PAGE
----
In the drug development world, coming up with a billion-dollar drug is almost like winning the lottery, except that there is a lot of hard work, false leads, and significant technical and financial risk.
This article discusses the possibility of designing a program to develop a billion-dollar drug using a virtual development model. Whether in a traditional clinical development effort or virtual model the rules of the market still apply: what is the standard of care, who are the competitors in the market, how far along are they in the development process, and what is the competitive advantage of the technology?
New Technologies can make Data Collection more Efficient
The key question in any drug development effort is: Will the eventual therapeutic be of benefit to patients suffering from a disease? It’s a straightforward question but often overlooked by many. Given the long lead times in drug development, the extraordinary expense, and any potential failure along the development pathway, it’s important to ask that question upfront. If the answer is equivocal then one needs to find a better technology or molecule, or stop the program before it consumes more resources.
Fortunately, for those companies and entrepreneurs who lack the multi-million dollar budgets of major pharma there are alternatives. In the virtual model, a company outsources the clinical development effort to service providers, from new chemical entity screening to late stage clinical development. With the advent of new digital technologies, data collection and analysis make for a more efficient process. Coupled together, digital technologies with traditional clinical research organizations make for a powerful development tool to aid in the virtual development model. Information technology has enabled a small development team that is adequately funded to move a molecule through the development pipeline and into the clinic.
Always Start with the Market
Before the program gets started, it’s important to start with the market issues and questions. Most scientists tend to become enamored with the drug or technology and fail to understand the greater market implications, such as development stage and competitive advantage. A small organization that lacks the marketing resources of big pharma cannot proceed or extract value with an incremental clinical opportunity. If an organization is seeking to develop a billion-dollar drug then a significant change in patient management or clinical outcome is the only business endpoint. As an example, Abraxis Pharmaceuticals, a small cap pharmaceutical, developed a less toxic, more effective therapy based on Taxol for breast cancer. The drug, Abraxane, a nano emulsion of Taxol, had significant advantages for both patients and payors, with fewer administrations and side effects. Because of the advantages, the drug was sold for $2.9 billion dollars in 2010 to Celgene. Abraxis lacked many of the resources of traditional pharma and relied on outsourced services.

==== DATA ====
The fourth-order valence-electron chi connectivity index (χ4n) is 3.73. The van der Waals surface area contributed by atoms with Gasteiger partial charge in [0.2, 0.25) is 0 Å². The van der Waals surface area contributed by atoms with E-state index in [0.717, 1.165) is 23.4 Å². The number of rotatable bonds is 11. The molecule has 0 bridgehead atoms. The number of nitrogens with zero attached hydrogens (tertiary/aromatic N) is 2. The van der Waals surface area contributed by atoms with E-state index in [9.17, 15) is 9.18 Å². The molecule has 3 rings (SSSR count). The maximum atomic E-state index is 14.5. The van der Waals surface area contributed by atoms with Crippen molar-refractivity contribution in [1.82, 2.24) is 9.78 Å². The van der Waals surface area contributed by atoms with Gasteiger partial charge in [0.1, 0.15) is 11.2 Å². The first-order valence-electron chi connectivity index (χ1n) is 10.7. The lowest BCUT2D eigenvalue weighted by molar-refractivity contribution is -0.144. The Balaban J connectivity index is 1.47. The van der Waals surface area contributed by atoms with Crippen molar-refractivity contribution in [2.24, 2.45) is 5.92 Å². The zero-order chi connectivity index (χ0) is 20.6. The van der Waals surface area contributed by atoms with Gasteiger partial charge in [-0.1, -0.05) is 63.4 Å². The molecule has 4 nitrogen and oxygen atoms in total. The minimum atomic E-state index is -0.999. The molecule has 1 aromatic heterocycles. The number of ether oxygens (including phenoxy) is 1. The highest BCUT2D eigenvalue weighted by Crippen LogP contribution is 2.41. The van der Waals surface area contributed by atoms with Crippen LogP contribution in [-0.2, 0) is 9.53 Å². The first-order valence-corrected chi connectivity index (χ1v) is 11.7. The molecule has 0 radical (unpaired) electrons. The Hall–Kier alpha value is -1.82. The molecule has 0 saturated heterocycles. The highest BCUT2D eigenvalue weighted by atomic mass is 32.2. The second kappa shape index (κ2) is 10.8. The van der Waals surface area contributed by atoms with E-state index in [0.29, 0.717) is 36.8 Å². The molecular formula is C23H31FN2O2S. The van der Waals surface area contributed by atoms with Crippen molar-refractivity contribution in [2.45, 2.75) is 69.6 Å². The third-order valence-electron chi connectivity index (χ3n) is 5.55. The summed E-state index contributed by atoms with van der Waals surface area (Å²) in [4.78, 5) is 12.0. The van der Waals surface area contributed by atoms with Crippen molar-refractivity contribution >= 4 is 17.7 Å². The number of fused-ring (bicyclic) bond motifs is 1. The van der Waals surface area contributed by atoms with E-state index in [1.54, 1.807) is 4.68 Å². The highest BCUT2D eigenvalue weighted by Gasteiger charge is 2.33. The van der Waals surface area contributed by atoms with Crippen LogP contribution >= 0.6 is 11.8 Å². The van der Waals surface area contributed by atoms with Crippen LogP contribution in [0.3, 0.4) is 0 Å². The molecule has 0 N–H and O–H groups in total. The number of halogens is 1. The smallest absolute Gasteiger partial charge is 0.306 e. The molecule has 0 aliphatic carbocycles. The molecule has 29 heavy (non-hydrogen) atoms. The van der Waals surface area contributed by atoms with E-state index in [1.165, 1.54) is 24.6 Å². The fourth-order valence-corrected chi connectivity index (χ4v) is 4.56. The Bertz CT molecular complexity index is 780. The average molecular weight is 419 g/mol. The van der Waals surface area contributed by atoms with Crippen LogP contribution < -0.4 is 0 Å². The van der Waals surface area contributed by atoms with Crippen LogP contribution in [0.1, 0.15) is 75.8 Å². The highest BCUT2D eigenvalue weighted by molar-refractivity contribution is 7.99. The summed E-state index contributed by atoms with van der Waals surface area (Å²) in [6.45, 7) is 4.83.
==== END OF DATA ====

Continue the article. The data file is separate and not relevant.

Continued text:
Another more recent example involves Enanta Pharmaceuticals (Nasdaq:ENTA) and the development of a hepatitis C virus (HCV) protease inhibitor drug. Enanta used the outsourcing model to advance the program through clinical development to the point where the company could partner with Abvie in a licensing arrangement at Phase II. The drug, Paritaprevir, received approval in 2015. Paritaprevir is now part of an HCV therapeutic regimen and generated over $150M in annual sales in the second year of being on the market. Given the market potential and future revenue generation the drug is clearly headed for billion-dollar valuation territory.
The Keys to a Successful Model
These are just two examples of biotech companies that could exploit the intellectual property opportunity they had in therapeutic molecules by leaning heavily on the outsourced clinical development model. There more examples in diagnostics and health care information technology that have taken advantage of the virtual company model to create value.
The keys to a successful model to extract maximum value out of intellectual property company assets are:
- Have a well differentiated patent, know-how or trade secret position that provides the company with a significant and defensible competitive advantage
- Create a strong management team with a diversity of developmental and commercial experiences in the market and technology domains
- Use the management team’s capabilities to leverage the initial capital raised for the development efforts. Be most efficient with the capital as it most likely comes from corporate partners or private investors, and is expensive in terms of equity or product control
- Search and identify the outsourced CRO sources needed to bring the product through development in a timely manner. It’s important to interview 3-4 potential organizations for each required step in the development process. Not all CRO’s excel at each step in the process. For example, many of the smaller organizations are well suited for early concept clinical studies, but aren’t capable of a well-managed multi-country late stage study
Drug development is a high risk and time-consuming proposition. Given the right technology, team and plan the outsourced model can lead to significant clinical and financial benefit.